Speed of Light

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Bibliographic Entry Result
(w/surrounding text)
Standardized
Result
Serway, Raymond A., & Robert J. Beichner. Physics for Scientists and Engineers, Fifth Edition. USA: Saunders College Publishing, 2000. "The waves travel through a vacuum with the speed of light c, where " 3.00 × 108 m/s
"Light." World Book Encyclopedia. 2000 Edition. Chicago: World Book, 2000. "The speed of light in empty space- where atoms do not delay its travel- is 186,282 miles (299,792 kilometers) per second." 3.00 × 108 m/s
"Light, Electromagnetic Theory of." Macmillan Encyclopedia of Physics. New York: Simon & Schuster Macmillan, 1996. "… regardless of the motion of the observer, the speed of light always came out to be the same value, c = 3 × 108 m/s, with respect to the experimenter." 3.00 × 108 m/s
Fowler, Michael. The Speed of Light. University of Virginia, 1996. "… and a few years later Newton wrote in the Principia (Book I, section XIV): 'For it is now certain from the phenomena of Jupiter's satellites, confirmed by the observations of different astronomers, that light is propagated in succession (NOTE: I think this means at finite speed) and requires about seven or eight minutes to travel from the sun to the earth.'" 3.12–3.56 × 108 m/s
Historical Content of the SI: Unit of Length (Meter). National Institute of Standards and Technology. "The meter is the length of the path traveled by light in vacuum during a time interval of 1/299,792,458 of a second." 3.00 × 108 m/s

Light, which is a form of electromagnetic wave, is a phenomenon that has puzzled scientists for centuries. It was originally believed that the speed of light was not constant. Then in 1676 a Danish astronomer named Ole Romer made one of the first theories for a fixed value, c, the speed of light through free space. He theorized that, from watching the eclipse patterns of Jupiter and its moon, Io, that light travels at a finite speed due to the fact that the eclipses were seen from earth at different times than they actually occurred. The occurred latest when Io was furthest from earth and earliest when Io was closest to earth. This was due to the time required for the light to travel from Io to the earth's surface.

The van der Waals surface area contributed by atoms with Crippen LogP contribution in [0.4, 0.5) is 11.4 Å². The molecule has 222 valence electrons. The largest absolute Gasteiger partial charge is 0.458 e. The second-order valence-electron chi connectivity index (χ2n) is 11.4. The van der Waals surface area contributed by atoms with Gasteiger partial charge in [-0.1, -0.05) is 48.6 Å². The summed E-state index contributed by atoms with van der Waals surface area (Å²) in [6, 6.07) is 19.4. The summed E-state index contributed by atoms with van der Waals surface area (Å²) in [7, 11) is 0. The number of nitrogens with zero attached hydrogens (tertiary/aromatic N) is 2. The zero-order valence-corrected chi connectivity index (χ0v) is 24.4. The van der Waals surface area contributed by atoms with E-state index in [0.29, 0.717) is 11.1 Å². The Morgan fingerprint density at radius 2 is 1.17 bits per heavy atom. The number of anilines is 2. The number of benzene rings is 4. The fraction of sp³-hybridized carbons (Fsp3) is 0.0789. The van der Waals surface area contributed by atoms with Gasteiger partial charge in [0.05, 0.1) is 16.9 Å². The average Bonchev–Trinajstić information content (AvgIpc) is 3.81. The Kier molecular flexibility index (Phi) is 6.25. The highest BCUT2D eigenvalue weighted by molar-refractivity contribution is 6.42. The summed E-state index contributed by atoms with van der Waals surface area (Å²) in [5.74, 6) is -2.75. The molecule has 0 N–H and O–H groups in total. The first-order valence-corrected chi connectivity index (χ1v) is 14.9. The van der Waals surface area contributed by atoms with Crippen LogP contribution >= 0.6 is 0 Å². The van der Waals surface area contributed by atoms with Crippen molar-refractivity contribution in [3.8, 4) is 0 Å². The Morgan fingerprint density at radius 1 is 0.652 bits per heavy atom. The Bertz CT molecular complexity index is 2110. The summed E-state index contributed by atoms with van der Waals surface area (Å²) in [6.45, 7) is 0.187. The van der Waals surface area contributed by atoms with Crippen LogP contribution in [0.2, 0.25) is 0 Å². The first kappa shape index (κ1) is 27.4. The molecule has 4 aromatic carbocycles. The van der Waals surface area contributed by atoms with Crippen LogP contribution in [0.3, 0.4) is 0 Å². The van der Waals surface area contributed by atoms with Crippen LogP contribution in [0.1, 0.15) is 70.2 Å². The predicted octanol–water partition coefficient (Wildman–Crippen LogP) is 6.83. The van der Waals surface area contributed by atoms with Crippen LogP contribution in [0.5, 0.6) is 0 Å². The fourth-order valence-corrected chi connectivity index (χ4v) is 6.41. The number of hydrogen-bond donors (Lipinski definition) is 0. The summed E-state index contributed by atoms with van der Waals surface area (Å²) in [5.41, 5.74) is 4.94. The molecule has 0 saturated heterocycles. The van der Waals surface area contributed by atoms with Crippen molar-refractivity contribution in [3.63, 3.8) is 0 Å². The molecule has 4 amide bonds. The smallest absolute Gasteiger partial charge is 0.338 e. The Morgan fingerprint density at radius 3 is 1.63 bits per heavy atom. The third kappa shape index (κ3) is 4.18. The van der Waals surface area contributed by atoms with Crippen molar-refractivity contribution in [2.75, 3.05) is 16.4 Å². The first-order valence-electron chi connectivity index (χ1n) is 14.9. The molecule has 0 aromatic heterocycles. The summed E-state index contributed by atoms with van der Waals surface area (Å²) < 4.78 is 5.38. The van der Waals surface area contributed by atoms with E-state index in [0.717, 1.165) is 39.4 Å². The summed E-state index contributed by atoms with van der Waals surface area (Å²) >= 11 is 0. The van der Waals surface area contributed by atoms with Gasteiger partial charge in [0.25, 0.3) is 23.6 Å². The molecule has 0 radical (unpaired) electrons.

Presently, the speed of light has a fixed value of 299,792,458 m/s. Using Maxwell's equations, a relationship

can be derived that relates the speed of light to the fundamental constants ε0 and μ0, which are the vacuum permitivity and the permeability of free space. The speed of light can be defined as the speed it takes light to travel one meter in 1/299,792,458 of a second.

Johnny Alicea -- 2002

Bibliographic Entry Result
(w/surrounding text)
Standardized
Result
McGraw-Hill. Merrill Physics Principles and Problems. New York: McGraw-Hill, 1995. "The committee defined the speed of light in a vacuum to be exactly c = 299 792 458 m/s. For most calculations you should use c = 3.00 × 108 m/s." 299 792 458 m/s

3.00 × 108 m/s
"Speed of Light". Encyclopedia.com, 2002. "Modern electronic methods have improved this accuracy,yielding a value of 2.99792458 × 108 m (c.186,000 mi) per sec for the speed of light in a vacuum, and less for its speed in other media." 2.99792458 × 108 m/s
Perkowitz, Sidney. Empire of Light. New York: Henry Holt and Company, 1996. "The equations do not allow light to halt yet continue to undulate. If light were to remain, thought Einstein, it must always travel at 186,000 miles per second even as seen by an observer moving at the same speed (or at any speed, in any direction); to the confusion of our ingrained visceral knowledge, a rider on a light beam can never catch an adjacent beam, although he too moves at the speed of light." 3.00 × 108 m/s
Michelson Livingston, Dorothy. Master of Light: A Biography of Albert A. Michelson. New York: Scribner, 1973. "Upon his return to the United States, he determined the velocity of light to be 299,853 km s-1, a value that remained the best for a generation." 2.99853 × 108 m/s
Reference Tables for Physical Setting/Physics. Albany New York: SUNY, 2002.
Name Symbol Value
Speed of light in a vacuum c 3.00 × 108 m/s
3.00 × 108 m/s

The speed of light is so far the fastest thing known to man. Light is an electromagnetic wave. All electromagnetic waves from radio waves to x-rays travel at the speed of light. Originally the speed of light was thought to be infinite. Every century since the early 17th scientists have been perfecting the measurement of the value of the speed of light. Now modern electronic methods have improved this accuracy to a point that it has been given a set value. In 1983, the International Committee on Weights and Measurements decided to make the speed of light a defined quantity: 299 792 458 m/s (although for most calculations 3.00 × 108 m/s is sufficient).

It is said that the speed of light in a vacuum is the limiting velocity for material particles, and that no particle can be accelerated from rest to the speed of light, although it might come close. Now an objects length is measured in terms of the time required by light to travel from one end of the object to the other. While particles moving slower than that of the speed of light in a vacuum but quicker than that of light in other mediums, it will emit a faint blue light known as cherenkov radiation when they pass through the other medium, this phenomenon has been used in various applications involving elementary particles.

Matthew Stravitz -- 2002


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